Do you need to salt aubergines?

Yes and no. Years ago aubergines were much more bitter so they required salting to make them more palatable. The bitterness has been bred out of them now though so there is no more need to salt for that purpose. However, aubergines do soak up a lot of oil when cooking so salting them prior to cooking helps the aubergine to absorb less oil.

I’m happy to report though that there is no need to salt the aubergines in this recipe. We are looking for speed here.

TIP:  If you feel the end result is too oily then you can pat the vegetables dry with clean kitchen paper before tossing with the herbs and lemon.

What is Sumac?

Sumac is popular in middle eastern cooking. It has a tart lemony flavour. Lovely sprinkled over salads, grilled meats or vegetables.

Here it adds a tanginess to the roasted vegetables, cutting through the richness of the olive oil.

How to Roast Aubergine and Courgette

There is minimal prep involved here.

  1. Cut each vegetable into 8 wedges, by slicing in half width ways, then cutting the halves length ways twice.
  2. Toss in the olive oil, sumac and salt and pepper.
  3. Roast for 30-40 minutes (depending on how large your vegetables were to begin with).
  4. Finally toss with the fresh herbs and lemon.

Roasted aubergine and courgette2

What to serve with Roasted Aubergine and Courgette

  • Lamb Kebabs
  • Roasted Chicken
  • Toss through with pasta for a vegan main dish
  • Serve drizzled with garlicky yoghurt
  • Take to a pot luck for a healthy veggie option

If you make this Roasted Aubergine and Courgette with Sumac and Herbs then please leave a comment below and/or give the recipe a rating. If you then go on to use this recipe as a launch pad for your own baking creation then I’d also love it if you’d share it and tag me on Instagram. It is so lovely for me to see your versions and variations of my recipes.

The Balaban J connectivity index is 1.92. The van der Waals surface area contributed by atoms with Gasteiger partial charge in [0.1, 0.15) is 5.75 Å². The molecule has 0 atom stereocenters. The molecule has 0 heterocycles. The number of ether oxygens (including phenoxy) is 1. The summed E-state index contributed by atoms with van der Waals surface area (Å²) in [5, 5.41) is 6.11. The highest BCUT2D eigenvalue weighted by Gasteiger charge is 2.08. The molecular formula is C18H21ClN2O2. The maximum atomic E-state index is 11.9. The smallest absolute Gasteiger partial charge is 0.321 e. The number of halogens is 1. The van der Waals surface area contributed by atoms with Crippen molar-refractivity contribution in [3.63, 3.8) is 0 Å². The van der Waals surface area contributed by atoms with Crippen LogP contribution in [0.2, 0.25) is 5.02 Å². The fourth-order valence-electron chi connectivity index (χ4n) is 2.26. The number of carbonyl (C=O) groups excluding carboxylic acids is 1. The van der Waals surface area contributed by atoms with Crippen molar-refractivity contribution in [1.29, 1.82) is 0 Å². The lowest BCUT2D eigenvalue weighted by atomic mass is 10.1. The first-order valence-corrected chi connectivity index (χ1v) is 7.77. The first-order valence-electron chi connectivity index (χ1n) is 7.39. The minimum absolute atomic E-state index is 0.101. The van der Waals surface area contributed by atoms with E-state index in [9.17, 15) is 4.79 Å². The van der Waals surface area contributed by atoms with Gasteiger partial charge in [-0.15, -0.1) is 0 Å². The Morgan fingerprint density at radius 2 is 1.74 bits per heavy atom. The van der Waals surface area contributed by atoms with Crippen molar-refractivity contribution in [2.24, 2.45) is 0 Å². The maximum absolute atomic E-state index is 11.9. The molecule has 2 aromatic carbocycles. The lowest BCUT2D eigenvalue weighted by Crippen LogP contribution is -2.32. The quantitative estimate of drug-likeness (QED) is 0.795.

Roasted Aubergine and Courgette with Sumac and Herbs

These easy Roasted Aubergine and Courgettes are sprinkled with sumac and tossed with fresh herbs and a squeeze of lemon before serving. A wonderful vegetable dish which can be eaten hot or as part of a salad buffet.
Prep Time10 mins
Cook Time35 mins
Course: Side Dish
Cuisine: Middle Eastern
Servings: 4 people
Calories: 210kcal


  • 2 aubergines
  • 2 courgettes
  • 60 ml olive oil
  • ¾ teaspoon sumac
  • ¼ teaspoon kosher salt
  • 1/8 teaspoon ground black pepper
  • 10 g mint leaves roughly chopped
  • 10 g coriander leaves roughly chopped
  • 10 g parsley leaves roughly chopped
  • Wedge of lemon


  • Pre-heat the oven to 180°C/160°C fan/gas mark 4.
  • Prepare the courgette and aubergine by slicing off the stems. Cut each one in half width ways. Halve each again lengthways and then cut into 16 wedges in total.
  • Place the wedges on a baking tray then toss with the olive oil, sumac and salt and pepper.
  • Roast for 30-40 minutes, checking halfway through to give a good mix around.
  • Once the aubergine and courgette are soft, lightly browned and slightly crispy at the corners then remove from the oven.
  • Sprinkle over the fresh herbs, mixing together with a squeeze of lemon.


  • Cut aubergine browns quickly so don’t leave it hanging around the kitchen after you have turned it into wedges.
  • You can enjoy this dish hot from the oven or cooled and served at room temperature.
  • Lovely served with grilled lamb or chicken or tossed through pasta for a vegan option.


Calories: 210kcal | Carbohydrates: 17g | Protein: 4g | Fat: 16g | Saturated Fat: 2g | Sodium: 161mg | Potassium: 821mg | Fiber: 8g | Sugar: 11g | Vitamin A: 734IU | Vitamin C: 27mg | Calcium: 46mg | Iron: 1mg

Update Notes: This recipe was originally posted in 2014, but was updated in August of 2019 to make the recipe instructions clearer as well as nutritional information and expert tips.